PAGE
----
Thursday, March 13, 2014

Hitting in the clutch: Frankie Cervelli has his first 2-HR game, and it might mean his ticket out of Yankee Hell

I like Francisco Cervelli. Always have. Twice, he's been rushed to hospitals in ambulances, still wearing his NY jersey. He's a homegrown Yank, a fighter - albeit a snake-bitten one - who somehow managed to stay positive during some of the most depressing scenarios any player could imagine. (How about an entire season on a bus, traveling the New York State Thruway?) And now, he's about to go. But not without rendering one last gift unto his underserving corporate owners.

Yesterday, he hit two HRs against the Tigers. First time he'd ever done it. They came as Brian Cashman was mixing and matching, wheedling and braying, trying to include Cervelli in a trade package for an infielder - preferably under 35 - who can bring balance to an out-of-whack Yankee roster. The White Sox want Cervelli; they currently have Barney Fife battling with Mr. Bean for their starting catcher slot. The Mariners, Brewers and Diamondbacks would also like to possess Cervelli. (The Mariners have Jesus Montero, mwah-hahaha.) That puts Cashman in a rare trading position: He has what other teams want.

But here's the rub: Those teams also know the Yankees have too many catchers at the upper end of their system. If they keep Cervelli, they send Austin Romine back to Scranton, which clobbers the playing time for JR Murphy, who then would ruin that advancement of Gary Sanchez. The best scenario is to trade Cervelli for some 25-year-old infielder, some former hot prospect who might blossom on a new team. (The way many of us expect Joba and Hughes to do, away from NY.) But who is this mystery infielder? Does he really exist? And can the Yankees outwait their opponents, who want to take Cervelli off our hands for nothing?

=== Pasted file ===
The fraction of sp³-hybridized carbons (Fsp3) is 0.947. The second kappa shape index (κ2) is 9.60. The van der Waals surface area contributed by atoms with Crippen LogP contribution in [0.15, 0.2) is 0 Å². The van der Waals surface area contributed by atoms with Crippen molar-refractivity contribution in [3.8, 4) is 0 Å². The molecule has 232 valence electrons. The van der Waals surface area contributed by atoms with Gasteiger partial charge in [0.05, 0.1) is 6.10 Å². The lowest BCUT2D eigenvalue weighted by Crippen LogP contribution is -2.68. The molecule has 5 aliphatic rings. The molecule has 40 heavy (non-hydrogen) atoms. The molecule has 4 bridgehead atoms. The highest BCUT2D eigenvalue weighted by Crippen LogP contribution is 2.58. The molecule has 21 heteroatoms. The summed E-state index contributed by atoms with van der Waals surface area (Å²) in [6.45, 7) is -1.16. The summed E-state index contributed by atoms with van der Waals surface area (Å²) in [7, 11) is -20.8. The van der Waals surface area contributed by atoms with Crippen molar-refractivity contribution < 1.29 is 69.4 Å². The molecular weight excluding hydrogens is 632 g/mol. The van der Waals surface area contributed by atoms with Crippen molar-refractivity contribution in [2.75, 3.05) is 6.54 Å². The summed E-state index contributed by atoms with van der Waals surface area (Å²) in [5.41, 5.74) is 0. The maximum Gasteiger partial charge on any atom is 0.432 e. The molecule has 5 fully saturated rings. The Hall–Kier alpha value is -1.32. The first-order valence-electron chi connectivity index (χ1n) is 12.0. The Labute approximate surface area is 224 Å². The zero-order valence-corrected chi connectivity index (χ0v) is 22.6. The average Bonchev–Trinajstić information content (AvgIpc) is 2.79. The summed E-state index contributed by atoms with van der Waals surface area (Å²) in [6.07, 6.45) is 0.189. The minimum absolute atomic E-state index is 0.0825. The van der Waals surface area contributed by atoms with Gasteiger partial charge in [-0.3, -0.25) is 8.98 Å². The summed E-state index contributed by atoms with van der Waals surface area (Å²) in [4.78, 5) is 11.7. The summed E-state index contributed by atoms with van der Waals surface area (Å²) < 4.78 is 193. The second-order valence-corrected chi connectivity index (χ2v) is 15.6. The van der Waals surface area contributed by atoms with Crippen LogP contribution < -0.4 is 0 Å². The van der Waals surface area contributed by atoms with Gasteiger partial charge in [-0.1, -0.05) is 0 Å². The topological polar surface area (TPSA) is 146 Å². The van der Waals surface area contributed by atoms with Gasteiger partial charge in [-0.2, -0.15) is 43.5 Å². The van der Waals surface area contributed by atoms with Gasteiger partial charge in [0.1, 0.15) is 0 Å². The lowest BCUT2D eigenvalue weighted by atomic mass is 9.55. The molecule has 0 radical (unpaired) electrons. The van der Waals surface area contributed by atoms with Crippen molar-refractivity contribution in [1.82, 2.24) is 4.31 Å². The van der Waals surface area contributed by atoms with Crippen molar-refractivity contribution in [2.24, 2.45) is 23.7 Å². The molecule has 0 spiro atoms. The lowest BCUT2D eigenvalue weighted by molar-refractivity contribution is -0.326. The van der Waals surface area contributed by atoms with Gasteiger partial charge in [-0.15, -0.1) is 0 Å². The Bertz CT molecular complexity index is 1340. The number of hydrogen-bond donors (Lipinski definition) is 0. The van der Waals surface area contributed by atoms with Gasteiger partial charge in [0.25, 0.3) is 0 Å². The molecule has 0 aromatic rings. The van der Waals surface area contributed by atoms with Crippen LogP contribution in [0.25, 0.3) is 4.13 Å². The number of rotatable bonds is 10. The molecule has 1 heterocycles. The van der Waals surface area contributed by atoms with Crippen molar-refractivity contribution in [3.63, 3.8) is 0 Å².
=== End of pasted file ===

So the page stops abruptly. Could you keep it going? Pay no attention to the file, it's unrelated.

Every day counts. So what does Cervelli do? What he always has done for the Yankees: Hit surprisingly well in the clutch. Two HRs should whet the whistle of the White Sox, the loathsome abomination of an organization, which once unboweled itself on us with the likes of Steve Trout and Ron Kittle. Frankly, the White Sox have no one we want. They never did. But Cashman must work that old black magic of his and find a third team... yes, a mystery third team.

And just in case nobody noticed, another ingredient in that mythical trade also came through for us yesterday. Zolio Almonte hit a home run. He is exactly what we need: a switch-hitting outfielder with speed and power. Unfortunately, he's dead to us. Instead, we have the international tap-dancing sensation, Ichiro.

Can Cashman get a decent deal? Ronald Reagan found that it's tough finding bargains, when you're trading hostages. But at least the hostages are doing their best.

1 comment:

KD said...

No, no, no. we can't let Frankie go. He is the pet goat to our new thoroughbred.